WASHINGTON — Recent college graduates may be wishing they took more classes to hone their online skills because a list of the best entry-level jobs is jam-packed with occupations for a technological world.
As a new wave of college graduates enters the job market, WalletHub compiled a list of the best and worst entry-level jobs based on information, including starting salaries, industry growth rate, number of job openings and education requirements.
The best entry-level job is a web applications developer, according to WalletHub’s research. Those who work as web application developers design web pages.
Web application developers received high scores for growth potential and job availability.
Information Security Analyst ranked No. 2 on the list of best entry-level jobs. Information security analysts plan and carry out security measures to protect an organization’s computer networks and systems.
The No. 3 ranking was a tie between a web designer and attorney.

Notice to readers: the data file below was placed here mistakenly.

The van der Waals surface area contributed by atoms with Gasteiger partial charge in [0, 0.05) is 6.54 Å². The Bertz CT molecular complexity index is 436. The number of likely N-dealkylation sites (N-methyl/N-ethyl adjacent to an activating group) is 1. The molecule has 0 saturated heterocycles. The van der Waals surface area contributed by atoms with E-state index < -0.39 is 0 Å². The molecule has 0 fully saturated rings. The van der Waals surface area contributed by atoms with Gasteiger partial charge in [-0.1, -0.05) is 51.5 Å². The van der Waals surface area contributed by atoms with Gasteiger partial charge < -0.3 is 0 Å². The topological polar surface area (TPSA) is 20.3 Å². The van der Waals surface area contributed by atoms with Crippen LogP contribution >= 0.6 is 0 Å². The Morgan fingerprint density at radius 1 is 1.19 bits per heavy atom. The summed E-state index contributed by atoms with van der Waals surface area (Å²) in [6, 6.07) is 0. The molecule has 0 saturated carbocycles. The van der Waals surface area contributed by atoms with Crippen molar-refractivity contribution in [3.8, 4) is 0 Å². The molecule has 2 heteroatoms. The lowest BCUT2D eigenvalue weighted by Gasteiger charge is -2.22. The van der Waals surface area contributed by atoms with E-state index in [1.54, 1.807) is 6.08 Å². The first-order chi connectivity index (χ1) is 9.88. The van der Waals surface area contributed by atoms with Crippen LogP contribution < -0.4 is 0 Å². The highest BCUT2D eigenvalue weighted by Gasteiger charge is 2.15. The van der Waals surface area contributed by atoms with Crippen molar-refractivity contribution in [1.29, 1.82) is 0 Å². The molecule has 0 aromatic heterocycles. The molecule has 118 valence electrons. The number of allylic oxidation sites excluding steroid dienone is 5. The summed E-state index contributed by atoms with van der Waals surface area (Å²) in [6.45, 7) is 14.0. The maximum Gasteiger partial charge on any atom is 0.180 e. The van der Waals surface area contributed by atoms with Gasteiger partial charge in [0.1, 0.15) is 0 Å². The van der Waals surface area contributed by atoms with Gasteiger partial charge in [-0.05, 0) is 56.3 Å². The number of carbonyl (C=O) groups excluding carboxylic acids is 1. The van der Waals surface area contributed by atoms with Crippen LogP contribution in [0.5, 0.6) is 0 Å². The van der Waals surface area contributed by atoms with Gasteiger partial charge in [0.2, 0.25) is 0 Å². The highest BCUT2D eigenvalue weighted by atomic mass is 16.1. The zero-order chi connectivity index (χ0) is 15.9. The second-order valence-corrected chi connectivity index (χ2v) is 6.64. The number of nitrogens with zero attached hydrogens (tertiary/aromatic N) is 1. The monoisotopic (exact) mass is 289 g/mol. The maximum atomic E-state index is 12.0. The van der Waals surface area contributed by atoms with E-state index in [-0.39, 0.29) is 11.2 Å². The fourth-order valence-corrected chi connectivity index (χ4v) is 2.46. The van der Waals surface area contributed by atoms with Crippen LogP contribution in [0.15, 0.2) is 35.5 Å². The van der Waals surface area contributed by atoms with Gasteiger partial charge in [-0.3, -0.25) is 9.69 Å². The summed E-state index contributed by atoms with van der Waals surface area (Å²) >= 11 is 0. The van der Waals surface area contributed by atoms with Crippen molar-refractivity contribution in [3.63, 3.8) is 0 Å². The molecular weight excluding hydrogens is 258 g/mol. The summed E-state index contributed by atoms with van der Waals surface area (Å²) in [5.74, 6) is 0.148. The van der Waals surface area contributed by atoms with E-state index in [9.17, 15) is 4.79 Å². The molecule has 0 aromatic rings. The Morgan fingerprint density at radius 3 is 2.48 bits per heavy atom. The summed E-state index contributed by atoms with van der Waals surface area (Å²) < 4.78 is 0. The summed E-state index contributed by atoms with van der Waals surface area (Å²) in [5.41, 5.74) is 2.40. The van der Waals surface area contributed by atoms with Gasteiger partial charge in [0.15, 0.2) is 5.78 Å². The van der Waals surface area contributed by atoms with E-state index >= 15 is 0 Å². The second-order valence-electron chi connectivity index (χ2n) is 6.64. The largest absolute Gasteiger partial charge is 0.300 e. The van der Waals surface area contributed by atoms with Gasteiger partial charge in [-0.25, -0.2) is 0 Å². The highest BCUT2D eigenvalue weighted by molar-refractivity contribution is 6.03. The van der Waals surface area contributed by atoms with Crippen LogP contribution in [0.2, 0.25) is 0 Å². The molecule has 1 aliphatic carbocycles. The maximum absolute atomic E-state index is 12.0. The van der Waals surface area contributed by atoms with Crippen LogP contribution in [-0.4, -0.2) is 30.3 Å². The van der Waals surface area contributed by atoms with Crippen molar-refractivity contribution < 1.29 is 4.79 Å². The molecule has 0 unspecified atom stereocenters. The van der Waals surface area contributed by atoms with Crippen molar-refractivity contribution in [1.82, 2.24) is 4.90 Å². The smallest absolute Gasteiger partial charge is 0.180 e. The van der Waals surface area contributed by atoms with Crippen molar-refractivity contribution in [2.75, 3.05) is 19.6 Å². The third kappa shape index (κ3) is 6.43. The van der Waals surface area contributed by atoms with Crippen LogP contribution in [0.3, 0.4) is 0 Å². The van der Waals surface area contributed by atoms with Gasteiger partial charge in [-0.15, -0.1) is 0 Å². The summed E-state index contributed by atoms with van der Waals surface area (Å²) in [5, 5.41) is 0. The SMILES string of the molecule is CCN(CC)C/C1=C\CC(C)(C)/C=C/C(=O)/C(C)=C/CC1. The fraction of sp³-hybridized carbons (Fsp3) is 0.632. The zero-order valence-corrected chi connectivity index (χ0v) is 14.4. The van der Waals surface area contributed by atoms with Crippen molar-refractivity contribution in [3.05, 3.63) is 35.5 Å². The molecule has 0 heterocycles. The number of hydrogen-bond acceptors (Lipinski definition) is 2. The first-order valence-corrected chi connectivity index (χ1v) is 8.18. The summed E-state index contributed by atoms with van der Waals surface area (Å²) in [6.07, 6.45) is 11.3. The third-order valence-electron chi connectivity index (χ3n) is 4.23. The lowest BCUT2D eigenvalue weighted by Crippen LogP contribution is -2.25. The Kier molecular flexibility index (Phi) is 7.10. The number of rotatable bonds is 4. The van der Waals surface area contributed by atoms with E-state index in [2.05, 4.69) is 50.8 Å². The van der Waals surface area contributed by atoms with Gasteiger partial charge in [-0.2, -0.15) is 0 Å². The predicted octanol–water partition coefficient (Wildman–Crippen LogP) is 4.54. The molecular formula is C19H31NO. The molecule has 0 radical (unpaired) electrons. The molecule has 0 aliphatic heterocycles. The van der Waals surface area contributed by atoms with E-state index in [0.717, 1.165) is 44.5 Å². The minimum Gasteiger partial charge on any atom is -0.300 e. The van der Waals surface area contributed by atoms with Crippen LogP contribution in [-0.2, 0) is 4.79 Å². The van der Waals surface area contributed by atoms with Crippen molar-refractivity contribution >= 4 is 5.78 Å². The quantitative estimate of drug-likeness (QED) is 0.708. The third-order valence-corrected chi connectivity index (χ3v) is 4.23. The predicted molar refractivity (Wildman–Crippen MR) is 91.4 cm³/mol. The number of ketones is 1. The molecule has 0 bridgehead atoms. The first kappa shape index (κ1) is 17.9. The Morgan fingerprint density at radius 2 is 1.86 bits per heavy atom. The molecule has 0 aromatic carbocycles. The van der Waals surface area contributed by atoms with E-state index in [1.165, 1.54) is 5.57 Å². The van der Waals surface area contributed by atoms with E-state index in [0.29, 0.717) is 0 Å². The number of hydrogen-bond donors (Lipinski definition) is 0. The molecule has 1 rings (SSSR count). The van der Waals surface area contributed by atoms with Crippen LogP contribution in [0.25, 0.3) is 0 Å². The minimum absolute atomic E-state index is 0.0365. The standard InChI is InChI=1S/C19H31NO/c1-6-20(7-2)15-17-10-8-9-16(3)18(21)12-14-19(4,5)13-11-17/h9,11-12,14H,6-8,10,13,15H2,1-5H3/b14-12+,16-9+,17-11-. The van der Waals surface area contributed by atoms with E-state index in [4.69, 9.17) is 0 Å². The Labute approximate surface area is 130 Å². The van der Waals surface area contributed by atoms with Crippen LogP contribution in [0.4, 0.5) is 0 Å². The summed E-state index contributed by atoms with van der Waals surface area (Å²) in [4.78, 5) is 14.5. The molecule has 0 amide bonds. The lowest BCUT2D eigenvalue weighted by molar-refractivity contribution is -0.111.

Graduates should look to growing industries, such as technology, when searching for a job, Kate Brooks, executive director of personal and career development at Wake Forest University told WalletHub.
“Look for industries that are growing and developing and on a long-term trajectory (even if there’s a slight dip now). This would include healthcare, technology, and service fields like the travel industry and personal services,” Brooks says.
“Most fields are rapidly changing due to technology so if you have the skills to combine a tech background with a field (for instance, higher ed has been and will continue to be rapidly influenced by new technology) that’s the way to go.”
Below is the list of the top 10 best entry-level jobs:
The worst entry-level jobs include high-risk, low-demand and typically low-paying jobs.
The last-place ranking belongs to consumer loan servicing clerk, a job in the finance and lending field. The occupation ranked low when it came to job opportunities and growth potential.
Below is the list of the worst entry-level jobs:
To gather its data, WalletHub used information from U.S. Bureau of Labor Statistics, Indeed.com, and Salary.com and compared 109 different types of entry-level jobs based on 11 key metrics.